FunWhat do crickets say when they sing 'cri, cri'?

What do crickets say when they sing 'cri, cri'?

Crickets are a family of orthopteran insects (which comes from the Greek ορθός or orthós, “straight, straight”, and from πτερον or pteron, which means “wings”). They are related to grasshoppers, but they jump less than grasshoppers even though their legs are adapted for it. In return, they can run across the ground quickly.

Cricket behavior consists of digging a burrow in the ground : a gallery that can measure up to fifty centimeters. The burrow is a very important element for male crickets, not only because of the protection it offers them; but also because it is at their entrance where they sing to attract females.

This discovery was made by researchers at the University of Bristol, in the United Kingdom. Male crickets use their repetitive song to attract potential mates ; Furthermore, the more energetic the trova, the larger the cricket.

And how do they make this characteristic “cri cri”? In this case, the tenors do not need to tune their throat: it is enough to rub their wings causing them to produce a resonant and intense vibration.

Although we are used to hearing their song every time we go out into the field, it is difficult to establish the location of a cricket. The reason is that the wavelength of the song is similar to the distance between the two human ears. For its part, the female captures this sound thanks to the fact that it has a kind of eardrums , like most insects of the Orthoptera family.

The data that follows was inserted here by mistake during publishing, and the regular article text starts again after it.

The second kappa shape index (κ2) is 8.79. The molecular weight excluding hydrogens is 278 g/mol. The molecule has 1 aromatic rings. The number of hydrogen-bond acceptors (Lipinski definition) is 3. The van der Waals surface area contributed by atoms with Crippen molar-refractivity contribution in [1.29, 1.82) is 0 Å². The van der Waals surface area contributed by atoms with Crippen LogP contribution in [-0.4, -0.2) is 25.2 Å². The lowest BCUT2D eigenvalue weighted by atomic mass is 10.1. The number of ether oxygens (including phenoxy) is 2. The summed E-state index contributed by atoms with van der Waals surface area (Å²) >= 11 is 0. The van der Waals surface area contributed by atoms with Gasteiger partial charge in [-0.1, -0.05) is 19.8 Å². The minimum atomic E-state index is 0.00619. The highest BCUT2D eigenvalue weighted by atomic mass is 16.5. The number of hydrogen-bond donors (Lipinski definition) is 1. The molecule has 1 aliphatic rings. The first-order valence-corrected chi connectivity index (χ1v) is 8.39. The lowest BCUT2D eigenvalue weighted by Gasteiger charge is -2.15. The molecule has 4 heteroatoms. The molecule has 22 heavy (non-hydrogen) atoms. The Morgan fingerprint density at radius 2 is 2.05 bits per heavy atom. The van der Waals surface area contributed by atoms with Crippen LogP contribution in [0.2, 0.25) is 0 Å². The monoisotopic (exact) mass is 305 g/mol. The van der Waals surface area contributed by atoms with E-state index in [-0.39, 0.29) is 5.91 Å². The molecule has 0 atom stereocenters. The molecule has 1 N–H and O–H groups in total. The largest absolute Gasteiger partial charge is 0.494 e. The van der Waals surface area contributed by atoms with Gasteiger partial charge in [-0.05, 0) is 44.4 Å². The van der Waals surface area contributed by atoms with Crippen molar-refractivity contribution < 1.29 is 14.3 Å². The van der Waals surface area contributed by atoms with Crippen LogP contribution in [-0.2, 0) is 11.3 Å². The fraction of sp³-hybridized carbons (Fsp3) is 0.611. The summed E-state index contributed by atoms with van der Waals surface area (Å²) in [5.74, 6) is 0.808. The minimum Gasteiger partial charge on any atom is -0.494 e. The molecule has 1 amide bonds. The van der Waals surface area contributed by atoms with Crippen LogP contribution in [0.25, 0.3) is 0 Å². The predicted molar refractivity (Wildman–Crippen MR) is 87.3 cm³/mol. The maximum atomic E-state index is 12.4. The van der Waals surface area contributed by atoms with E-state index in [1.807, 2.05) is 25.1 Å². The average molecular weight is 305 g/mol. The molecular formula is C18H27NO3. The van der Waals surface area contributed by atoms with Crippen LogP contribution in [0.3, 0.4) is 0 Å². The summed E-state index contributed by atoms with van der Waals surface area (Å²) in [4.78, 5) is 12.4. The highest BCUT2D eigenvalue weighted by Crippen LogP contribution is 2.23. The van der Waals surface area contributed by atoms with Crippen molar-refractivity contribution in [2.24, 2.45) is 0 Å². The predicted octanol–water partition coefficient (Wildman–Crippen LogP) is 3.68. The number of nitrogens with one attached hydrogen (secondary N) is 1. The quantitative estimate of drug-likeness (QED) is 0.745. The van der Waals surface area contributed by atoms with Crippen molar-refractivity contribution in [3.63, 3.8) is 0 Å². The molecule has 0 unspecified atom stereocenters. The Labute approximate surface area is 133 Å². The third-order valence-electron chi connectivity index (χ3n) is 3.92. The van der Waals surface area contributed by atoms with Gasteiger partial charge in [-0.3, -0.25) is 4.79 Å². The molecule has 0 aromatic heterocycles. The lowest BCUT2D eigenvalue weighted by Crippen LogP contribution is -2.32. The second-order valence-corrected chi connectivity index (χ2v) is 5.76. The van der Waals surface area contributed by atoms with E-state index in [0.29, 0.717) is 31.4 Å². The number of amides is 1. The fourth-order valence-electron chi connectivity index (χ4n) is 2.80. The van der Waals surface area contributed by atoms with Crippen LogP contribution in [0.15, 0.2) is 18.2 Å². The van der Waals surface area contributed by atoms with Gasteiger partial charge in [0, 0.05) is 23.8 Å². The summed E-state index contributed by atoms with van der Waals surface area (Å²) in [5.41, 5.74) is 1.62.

The sound is used for the females to locate the males and allows them to discern if it is a large individual. In a way, the message they send out is: “I am here and I am great.” In this case, size does matter because larger males are better at seeking resources in the wild.

Cricket in its burrow / iStock.

But the edge does not only depend on the size. Tiny, almost transparent and very rare tree crickets are capable of changing the pitch of their song with temperature.

One of the species, the Oecanthus henryi, sings with a high, screeching pitch of 3.6 kilohertz (kHz) when the temperature is 27 degrees Celsius , while that same song becomes a deep bass of 2.3 kHz if the temperature is 18 degrees.

For more data: as the wings of these insects lengthen, the frequency and amplitude of the different modes of vibration get closer and begin to merge with each other. The frequency of the song of these animals is not related to their size, but to the speed at which the tree cricket is able to move its wings.

Because they are cold-blooded animals, the temperature influences their activity, so they have more energy and sing faster and with a higher frequency as the temperature increases. Therefore, the cricket’s song also contains weather information: the higher it is, the hotter it is.

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